PR pros are crucial to their organizations’ success, but most struggle to prove it through numbers or tie it to business results.
Muck Rack’s “The State of PR 2019” report revealed that measurement remains PR pros’ biggest challenge with 72% saying they struggle to measure the business impact their efforts produce and 65% saying they lack quantifiable metrics for their campaigns.
Along with measurement, nearly two-thirds of PR pros (61%) grapple with finding and engaging relevant journalists, and the same amount feel pressured by shrinking budgets. Roughly half of PR pros struggle with properly tracking media coverage and mentions (50%), recruiting top talent (47%) and collaborating with both their teams and other departments in their organizations (44%).
Though PR pros are struggling to measure the value of their work, the majority (88%) use traditional metrics to evaluate their campaigns.
Most PR pros also use social media impact (80%) and affect on website traffic (67%) to measure their value. Less than half (45%) use brand metrics and only 29% measure the value of their efforts through the effect they have on sales.
Tools of the trade
Another element eroding PR pros’ value is wasted time.
Muck Rack reported that most PR pros use productivity tools to increase efficiency on time spent with emails (98%) and documents (87%), with another 58% using productivity tools to maximize spreadsheet efficacy.
Many PR pros also report spending a lot pf time mastering media and journalist databases (69%) and news monitoring software (53%). Others tap into newswire services, internal messaging platforms (such as Slack), product management tools (such as Trello) and design resources (such as Adobe Photoshop or Illustrator) to increase productivity.
However, only 10% of PR pros use a customer relationship management software, in comparison to nearly 60% of PR teams who use spreadsheets daily (most often to tap into static media lists). The time spent on manual data entry can quickly add up.
Though nearly half of PR teams in organizations where PR is combined with other functions spend 30 minutes or less on manual data entry, roughly a quarter of in-house PR teams or those with in-house and agency teams spend one or two hours a week on data entry. A reported 24% of agency teams spend more than two hours on entering data.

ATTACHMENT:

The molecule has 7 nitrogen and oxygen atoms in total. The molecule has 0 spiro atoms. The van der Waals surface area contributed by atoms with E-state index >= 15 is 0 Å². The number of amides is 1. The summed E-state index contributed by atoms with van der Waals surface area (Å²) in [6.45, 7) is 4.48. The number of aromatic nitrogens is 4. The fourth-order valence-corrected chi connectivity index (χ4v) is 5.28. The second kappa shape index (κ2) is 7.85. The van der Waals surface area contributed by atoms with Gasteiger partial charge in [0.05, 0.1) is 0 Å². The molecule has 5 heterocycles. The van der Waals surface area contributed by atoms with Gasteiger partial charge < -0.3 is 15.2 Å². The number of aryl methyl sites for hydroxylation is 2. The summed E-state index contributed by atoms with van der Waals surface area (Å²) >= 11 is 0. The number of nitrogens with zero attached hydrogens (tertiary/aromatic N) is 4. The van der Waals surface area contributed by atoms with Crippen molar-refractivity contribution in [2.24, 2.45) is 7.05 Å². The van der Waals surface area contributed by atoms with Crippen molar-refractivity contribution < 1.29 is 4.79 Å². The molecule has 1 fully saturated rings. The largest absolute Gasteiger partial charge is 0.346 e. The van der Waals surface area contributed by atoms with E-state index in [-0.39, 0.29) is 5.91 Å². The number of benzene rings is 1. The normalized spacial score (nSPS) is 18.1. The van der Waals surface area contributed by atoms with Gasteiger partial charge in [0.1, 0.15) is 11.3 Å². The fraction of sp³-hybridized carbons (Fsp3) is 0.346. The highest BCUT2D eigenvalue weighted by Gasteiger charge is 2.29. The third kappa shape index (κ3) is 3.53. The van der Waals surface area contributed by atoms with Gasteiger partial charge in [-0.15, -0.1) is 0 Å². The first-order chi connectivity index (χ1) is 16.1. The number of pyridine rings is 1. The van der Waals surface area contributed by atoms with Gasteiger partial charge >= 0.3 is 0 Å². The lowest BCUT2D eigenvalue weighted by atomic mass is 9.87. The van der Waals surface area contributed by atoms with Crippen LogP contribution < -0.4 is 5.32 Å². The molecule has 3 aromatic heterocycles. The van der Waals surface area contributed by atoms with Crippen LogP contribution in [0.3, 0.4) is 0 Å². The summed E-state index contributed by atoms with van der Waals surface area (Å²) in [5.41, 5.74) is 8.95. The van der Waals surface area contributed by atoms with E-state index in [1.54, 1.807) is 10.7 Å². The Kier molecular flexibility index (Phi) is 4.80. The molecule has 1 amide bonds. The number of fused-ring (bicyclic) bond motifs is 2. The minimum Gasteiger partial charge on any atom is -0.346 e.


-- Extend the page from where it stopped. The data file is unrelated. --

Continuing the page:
These hours mean PR pros spend weeks each year managing data, instead of working on tactics that more directly affect an organization’s bottom line.
Providing value through media relations
Seventy-seven percent say media coverage and relationships with journalists remain a crucial element for PR pros to both prove and increase their value to stakeholders, and 68% say measurable results help them increase their value. PR pros put less emphasis on internal communication efforts (33%), the ability to collaborate with teams (28%) and technology (23%).
Nearly all PR pros (97%) use email to reach journalists. Considering that Muck Rack’s annual survey of journalists reported that 93% of journalists want to be pitched via email, that’s a good sign. However, journalists only want to receive relevant emails, so the 21% of PR pros using mass email to reach reporters aren’t doing themselves (or the industry) any favors.
Though far less popular than emails, 41% of PR pros use phone calls to reach journalists. Some 29% use Twitter, 11% use newswire services and 10% use LinkedIn. In comparison, only 2% of journalists like to be pitched through phone calls, with the same amount preferring pitches via Twitter.
PR pros believe that personalization (43%) and relevancy (34%) remain crucial to a pitch resonating with the intended reporter, with 13% saying timeliness matters. Similarly, journalists say a lack of personalization remains the No. 1 reason they reject pitches.
Though most PR pros don’t use newswires to pitch journalists, nearly half (49%) of communications agencies and 35% of organizations occasionally use newswires to distribute press releases, and 15% of organizations (along with 12% of agencies) use them heavily.
Newswires might not increase pitching success, but 61% of in-house PR pros (and 51% of agency PR pros) say they generate media coverage, with roughly half of communicators saying they please members of management (50% in-house, 42% agency) and help SEO efforts (45% in-house, 53% agency).
PR pros and social media
A whopping 93% of PR pros follow journalists on social media, and 71% either frequently or “sometimes” follow reporters before they pitch them. Twitter remains the most popular social media platform (91%) for following journalists, which aligns to Muck Rack’s journalist survey that revealed 70% of reporters consider Twitter the most valuable online platform. For PR pros, LinkedIn (37%) and Instagram (26%) come in next, but at much lower usages.
However, PR pros use social media platforms much more when it comes to their organizations’ social media campaigns. Seventy-one percent use Twitter and roughly half use LinkedIn, Instagram and Facebook.